E-Book, Publishing, Library and Bookselling News
February 14, 2011
So, will libraries survive the e-book shift? One wouldn't think so, but that may not be true. People might prefer to check out an e-book. Here's a story from the Argus Leader.
The growing numbers took officials at Siouxland Libraries by surprise. In November, people downloaded 460 electronic books from the library website.In December, the number jumped to 915. When January's total was tallied: 1,687."That," said Siouxland Libraries official Jodi Fick, "is amazing."
Pretty much my reaction, too. Also, um, weird. I've often wondered what the appeal of an e-reader would be to the person--and you know, I probably know more people like this than I know voracious book-buyers--who only buy a couple books a year or say, "Why would I buy a book when I'm just going to read it once," or who say, God love them, "I'll just go to the library." So apparently what's going on here is people buy the device, then can download free books through their library. However, you apparently can't do this with the Amazon Kindle.
In an international story, a supermarket company in the UK has put forth a color ebook reader called View Quest that costs 52 pounds. As of today, that's about $84 US. It's a small device, about five inches, but man, that's cheap.
Interestingly, there appears to be a market for used devices. You can buy a refurbished Nook e-reader for $79.99. Which begs the question, are they being abandoned by owners, or are the owners upgrading or changing to a different e-reader. Inquiring minds want to know.
And in case you didn't hear about it, USA Today had an article in yesterday's paper about self-publishing e-books, citing Amanda Hocking in particular, for having sold 164,000 books in 2010. I actually found the story moderately interesting (there isn't really anything new to those of us who pay any attention to this sort of things because, you know, it AFFECTS us), although of particular interest was not the bit on Hocking, but the part on H.P. Mallory, who sold 70,000 copies of her e-books since July, and as a result was offered a three-book contract with Random House, which she took. I'm sure some people think she's crazy, but I wonder what she thinks she's getting from Random she wasn't getting on her own. Only time will tell, I suppose.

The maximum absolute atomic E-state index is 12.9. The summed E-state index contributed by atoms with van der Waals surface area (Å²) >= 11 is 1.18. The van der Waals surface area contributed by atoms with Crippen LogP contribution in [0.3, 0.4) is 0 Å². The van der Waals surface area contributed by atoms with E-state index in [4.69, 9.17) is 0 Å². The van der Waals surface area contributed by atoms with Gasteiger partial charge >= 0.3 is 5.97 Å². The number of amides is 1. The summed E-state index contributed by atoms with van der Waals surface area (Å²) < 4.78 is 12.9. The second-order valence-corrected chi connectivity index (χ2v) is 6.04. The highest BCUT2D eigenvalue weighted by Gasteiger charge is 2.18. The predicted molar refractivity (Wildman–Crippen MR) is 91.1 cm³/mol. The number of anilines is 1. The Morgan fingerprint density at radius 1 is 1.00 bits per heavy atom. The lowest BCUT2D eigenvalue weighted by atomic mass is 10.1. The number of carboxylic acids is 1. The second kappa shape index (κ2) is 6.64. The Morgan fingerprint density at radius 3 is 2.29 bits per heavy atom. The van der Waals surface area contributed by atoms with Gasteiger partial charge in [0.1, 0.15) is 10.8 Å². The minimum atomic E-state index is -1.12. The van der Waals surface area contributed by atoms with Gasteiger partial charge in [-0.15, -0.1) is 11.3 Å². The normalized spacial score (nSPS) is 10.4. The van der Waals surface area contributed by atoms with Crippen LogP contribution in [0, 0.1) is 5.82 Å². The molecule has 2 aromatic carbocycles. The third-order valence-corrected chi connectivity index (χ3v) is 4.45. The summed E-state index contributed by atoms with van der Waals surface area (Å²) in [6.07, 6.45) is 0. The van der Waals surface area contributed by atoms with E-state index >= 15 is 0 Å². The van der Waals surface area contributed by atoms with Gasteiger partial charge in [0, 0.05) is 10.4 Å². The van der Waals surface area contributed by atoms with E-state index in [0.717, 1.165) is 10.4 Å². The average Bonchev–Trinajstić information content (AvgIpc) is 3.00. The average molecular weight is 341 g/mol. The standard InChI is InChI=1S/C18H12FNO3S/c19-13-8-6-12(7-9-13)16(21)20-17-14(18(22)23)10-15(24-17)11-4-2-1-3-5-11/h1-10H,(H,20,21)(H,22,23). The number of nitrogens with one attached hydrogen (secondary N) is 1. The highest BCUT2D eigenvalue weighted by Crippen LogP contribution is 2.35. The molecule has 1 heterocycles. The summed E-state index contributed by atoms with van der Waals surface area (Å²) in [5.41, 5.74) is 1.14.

And finally, in today's USA Today, an article about how small independent bookstores appear to be bucking the trend by staying in business by, uh, selling books at full price and stocking fewer titles and, uh... I have no goddamned clue, but I suspect that in the long-run some indie bookstores will make it and some won't, but I would guess community involvement and catering to a demographic that thinks the e-book is the work of the devil might help. God knows I love a good indie bookstore, but the nearest one to me is... I have no clue. Off-hand, the nearest one to me I've been to is Aunt Agatha's, which is in Ann Arbor, about 80 to 100 miles away from me. There used to be one in nearby Lake Orion, but it went out of business a decade ago.